Even after I had the baby, he remained distant. Life grew maddening and was lonely. When the baby was small, I cried as he closed the door and slept in another room so that baby’s crying wouldn’t disturb him. Why? He slept in the other room-behind the closed door- because he needed to go to the church early in the morning. The church was his priority then but I didn’t connect the “dots”. It hurt me so much. Especially when in church, he would smile and dote over the same baby that he would not hold at home. You know, I thought it was something I was doing – or not doing to make him treat us this way. In fact, I worked feverishly to keep the home immaculate. He was never satisfied. I tried several hairstyles and hair colors, but he didn’t notice me. I don’t argue, I don’t yell. I try to be agreeable. That doesn’t work either.
As I type these deep secrets in the computer keyboard, it feels liberating but excruciatingly painful. The cleansing tears fall with each tap onto the keyboard. As I cry, my toddler gazes at me with more sympathy a toddler should be able display. “Mommy cry” he says “Mommy cry”. Well, his toddler English makes it sound more like “Mommy die”, but I know what he means. He tries to wipe my tears with the bottom of his pajamas. It has been no secret that I always wanted to raise sensitive, loving young men. This is the first indication that I might be on track.
Also as I write this, my husband has not has sexual intercourse with me for almost a year. He has not kissed me on the lips or even intimately for longer. I’m sure that there is another woman, but my logic refutes it. Because my husband loves his church so dearly, I doubt he would do anything to threaten this critical part of his identity. I don’t know. In case you are wondering, I have worked out desperately to return to my pre-baby size. I think I am doing my part.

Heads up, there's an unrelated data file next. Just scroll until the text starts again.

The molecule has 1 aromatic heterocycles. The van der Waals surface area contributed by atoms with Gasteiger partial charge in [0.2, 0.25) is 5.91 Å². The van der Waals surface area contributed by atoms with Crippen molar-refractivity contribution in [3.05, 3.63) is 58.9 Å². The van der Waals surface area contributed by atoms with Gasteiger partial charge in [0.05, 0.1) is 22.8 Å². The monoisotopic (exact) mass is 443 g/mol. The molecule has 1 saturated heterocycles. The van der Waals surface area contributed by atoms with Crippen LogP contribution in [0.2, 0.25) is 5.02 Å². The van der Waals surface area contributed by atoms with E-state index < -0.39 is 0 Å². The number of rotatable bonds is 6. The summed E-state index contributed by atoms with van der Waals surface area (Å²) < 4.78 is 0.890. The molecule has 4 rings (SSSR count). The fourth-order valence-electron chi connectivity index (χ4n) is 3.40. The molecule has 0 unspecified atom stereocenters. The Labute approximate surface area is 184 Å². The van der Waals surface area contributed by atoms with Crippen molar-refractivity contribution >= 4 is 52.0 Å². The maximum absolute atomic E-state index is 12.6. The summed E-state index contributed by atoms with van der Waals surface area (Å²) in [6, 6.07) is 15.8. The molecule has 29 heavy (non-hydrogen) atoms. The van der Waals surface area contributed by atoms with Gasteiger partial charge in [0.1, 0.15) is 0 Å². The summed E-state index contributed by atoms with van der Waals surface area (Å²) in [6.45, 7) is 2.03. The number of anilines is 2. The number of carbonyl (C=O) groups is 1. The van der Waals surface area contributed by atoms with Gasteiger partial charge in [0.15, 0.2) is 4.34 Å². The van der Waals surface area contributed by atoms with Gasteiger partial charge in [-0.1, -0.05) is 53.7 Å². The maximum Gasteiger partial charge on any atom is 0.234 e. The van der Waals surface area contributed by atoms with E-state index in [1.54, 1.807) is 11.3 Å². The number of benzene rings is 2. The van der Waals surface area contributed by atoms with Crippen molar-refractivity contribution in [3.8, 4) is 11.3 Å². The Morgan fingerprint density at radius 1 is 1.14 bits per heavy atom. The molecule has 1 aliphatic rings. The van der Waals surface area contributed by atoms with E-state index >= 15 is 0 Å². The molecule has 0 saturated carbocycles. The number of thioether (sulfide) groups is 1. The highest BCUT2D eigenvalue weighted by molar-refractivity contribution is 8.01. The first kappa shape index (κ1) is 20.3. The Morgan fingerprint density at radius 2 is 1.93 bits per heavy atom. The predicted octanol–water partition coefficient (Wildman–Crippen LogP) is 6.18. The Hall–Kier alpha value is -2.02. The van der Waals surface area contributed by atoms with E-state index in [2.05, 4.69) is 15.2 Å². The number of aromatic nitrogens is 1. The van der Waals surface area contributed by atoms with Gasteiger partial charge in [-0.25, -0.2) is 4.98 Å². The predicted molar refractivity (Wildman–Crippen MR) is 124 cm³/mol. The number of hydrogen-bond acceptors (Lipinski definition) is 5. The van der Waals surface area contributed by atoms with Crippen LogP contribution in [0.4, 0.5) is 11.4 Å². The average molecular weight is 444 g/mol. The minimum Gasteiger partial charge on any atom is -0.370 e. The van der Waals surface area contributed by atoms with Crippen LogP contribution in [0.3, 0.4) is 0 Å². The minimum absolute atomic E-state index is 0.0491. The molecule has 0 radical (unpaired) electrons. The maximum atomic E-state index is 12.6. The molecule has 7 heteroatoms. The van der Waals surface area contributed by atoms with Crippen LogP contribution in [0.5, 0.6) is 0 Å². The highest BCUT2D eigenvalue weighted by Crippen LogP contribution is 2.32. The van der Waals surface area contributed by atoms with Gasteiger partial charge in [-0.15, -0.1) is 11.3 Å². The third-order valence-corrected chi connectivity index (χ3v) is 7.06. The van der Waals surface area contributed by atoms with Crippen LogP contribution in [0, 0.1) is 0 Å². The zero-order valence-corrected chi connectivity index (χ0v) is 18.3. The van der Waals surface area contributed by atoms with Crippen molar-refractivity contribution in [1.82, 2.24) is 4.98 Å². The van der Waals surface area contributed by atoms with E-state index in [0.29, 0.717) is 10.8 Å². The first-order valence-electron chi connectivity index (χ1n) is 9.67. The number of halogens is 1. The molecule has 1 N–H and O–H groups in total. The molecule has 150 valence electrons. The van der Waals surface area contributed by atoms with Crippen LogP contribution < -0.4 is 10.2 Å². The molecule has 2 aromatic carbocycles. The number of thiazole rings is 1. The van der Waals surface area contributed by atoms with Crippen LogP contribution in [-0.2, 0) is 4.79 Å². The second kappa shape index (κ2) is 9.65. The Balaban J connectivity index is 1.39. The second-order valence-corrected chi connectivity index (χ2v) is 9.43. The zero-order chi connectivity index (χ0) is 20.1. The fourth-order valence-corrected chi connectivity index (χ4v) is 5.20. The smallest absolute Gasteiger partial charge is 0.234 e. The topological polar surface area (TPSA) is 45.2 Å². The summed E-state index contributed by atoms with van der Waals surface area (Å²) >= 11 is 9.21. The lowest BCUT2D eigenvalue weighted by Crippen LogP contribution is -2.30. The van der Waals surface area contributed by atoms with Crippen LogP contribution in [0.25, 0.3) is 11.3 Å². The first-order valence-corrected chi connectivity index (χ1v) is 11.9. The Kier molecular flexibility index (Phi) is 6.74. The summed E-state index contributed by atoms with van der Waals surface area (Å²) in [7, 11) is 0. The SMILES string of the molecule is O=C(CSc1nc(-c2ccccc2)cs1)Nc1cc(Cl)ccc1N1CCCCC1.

We tried counseling. But, once the counselor discovered who my husband was, it became a dance of the egos. The counselor was so impressed with my husband’s credentials that he lost all objectivity. He wasn’t mean to accusatory to me. Instead, all conversations gravitated toward my husband’s thoughts on various articles and schools of thought. That soured my husband on the whole counseling thing. Now he won’t go to ANY counseling sessions-with anyone. “I AM a counselor, with the credentials. Why should I go to someone else?” He doesn’t get it.
I plan to write more entries in hopes of encouraging other women married to pastors. It’s important that women in my situation know that they are not alone. I hope for prayers. But more importantly, I hope this blog will be forwarded to individuals that can benefit from our pains and struggles. Maybe some young pastor can learn a valued lesson. Perhaps, a pastor’s wife can read it and get encouragement. I hope to make a difference as I heal my own wounds. We have enough failing and bad ministry marriages due to the silence. It’s time out for that.
Post note: Even while I type this note, my husband just called to tell me that sadly one of our congregants has passed away. I’m so sorry. But what it also means is that come home so that we can buy groceries. This would not be a problem ordinarily, but my husband maintains the checking account with the money. I don’t even know how much he makes.
I do not make enough money on my part-time job to buy groceries for the household. Soon, I’ll be graduating with my college degree. Maybe, I could even get my master's.
Thank God, there is hope at the end of the tunnel for me and my kids. It feels good to have hope sof taking control of my life. At 38, I am thrilled say that I will never, ever, ever consider marrying again.